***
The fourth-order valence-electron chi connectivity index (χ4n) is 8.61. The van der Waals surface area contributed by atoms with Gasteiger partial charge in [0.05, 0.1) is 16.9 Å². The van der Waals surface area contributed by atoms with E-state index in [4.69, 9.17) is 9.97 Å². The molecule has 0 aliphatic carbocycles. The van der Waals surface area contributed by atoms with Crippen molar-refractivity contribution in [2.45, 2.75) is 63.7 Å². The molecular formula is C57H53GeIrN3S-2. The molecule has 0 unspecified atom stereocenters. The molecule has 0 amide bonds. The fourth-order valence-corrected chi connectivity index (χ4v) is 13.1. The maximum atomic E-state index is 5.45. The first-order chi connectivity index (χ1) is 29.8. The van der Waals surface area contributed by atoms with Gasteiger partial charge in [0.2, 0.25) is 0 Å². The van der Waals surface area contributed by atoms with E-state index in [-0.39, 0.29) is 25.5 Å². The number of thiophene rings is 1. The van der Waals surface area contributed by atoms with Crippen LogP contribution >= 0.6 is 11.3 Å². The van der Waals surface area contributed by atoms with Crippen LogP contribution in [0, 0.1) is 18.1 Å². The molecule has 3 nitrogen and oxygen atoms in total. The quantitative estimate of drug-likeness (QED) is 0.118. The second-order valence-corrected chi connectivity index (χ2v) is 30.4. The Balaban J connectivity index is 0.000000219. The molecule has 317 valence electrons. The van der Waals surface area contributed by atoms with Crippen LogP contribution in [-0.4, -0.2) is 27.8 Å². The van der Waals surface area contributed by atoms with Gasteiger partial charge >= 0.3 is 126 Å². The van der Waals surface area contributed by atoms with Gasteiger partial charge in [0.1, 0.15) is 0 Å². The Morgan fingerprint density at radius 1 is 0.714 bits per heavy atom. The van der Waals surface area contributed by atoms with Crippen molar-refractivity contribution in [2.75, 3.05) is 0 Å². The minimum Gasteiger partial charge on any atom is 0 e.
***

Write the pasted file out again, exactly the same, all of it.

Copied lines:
The fourth-order valence-electron chi connectivity index (χ4n) is 8.61. The van der Waals surface area contributed by atoms with Gasteiger partial charge in [0.05, 0.1) is 16.9 Å². The van der Waals surface area contributed by atoms with E-state index in [4.69, 9.17) is 9.97 Å². The molecule has 0 aliphatic carbocycles. The van der Waals surface area contributed by atoms with Crippen molar-refractivity contribution in [2.45, 2.75) is 63.7 Å². The molecular formula is C57H53GeIrN3S-2. The molecule has 0 unspecified atom stereocenters. The molecule has 0 amide bonds. The fourth-order valence-corrected chi connectivity index (χ4v) is 13.1. The maximum atomic E-state index is 5.45. The first-order chi connectivity index (χ1) is 29.8. The van der Waals surface area contributed by atoms with Gasteiger partial charge in [0.2, 0.25) is 0 Å². The van der Waals surface area contributed by atoms with E-state index in [-0.39, 0.29) is 25.5 Å². The number of thiophene rings is 1. The van der Waals surface area contributed by atoms with Crippen LogP contribution >= 0.6 is 11.3 Å². The van der Waals surface area contributed by atoms with Crippen LogP contribution in [0, 0.1) is 18.1 Å². The molecule has 3 nitrogen and oxygen atoms in total. The quantitative estimate of drug-likeness (QED) is 0.118. The second-order valence-corrected chi connectivity index (χ2v) is 30.4. The Balaban J connectivity index is 0.000000219. The molecule has 317 valence electrons. The van der Waals surface area contributed by atoms with Crippen LogP contribution in [-0.4, -0.2) is 27.8 Å². The van der Waals surface area contributed by atoms with Gasteiger partial charge >= 0.3 is 126 Å². The van der Waals surface area contributed by atoms with Gasteiger partial charge in [0.1, 0.15) is 0 Å². The Morgan fingerprint density at radius 1 is 0.714 bits per heavy atom. The van der Waals surface area contributed by atoms with Crippen molar-refractivity contribution in [2.75, 3.05) is 0 Å². The minimum Gasteiger partial charge on any atom is 0 e.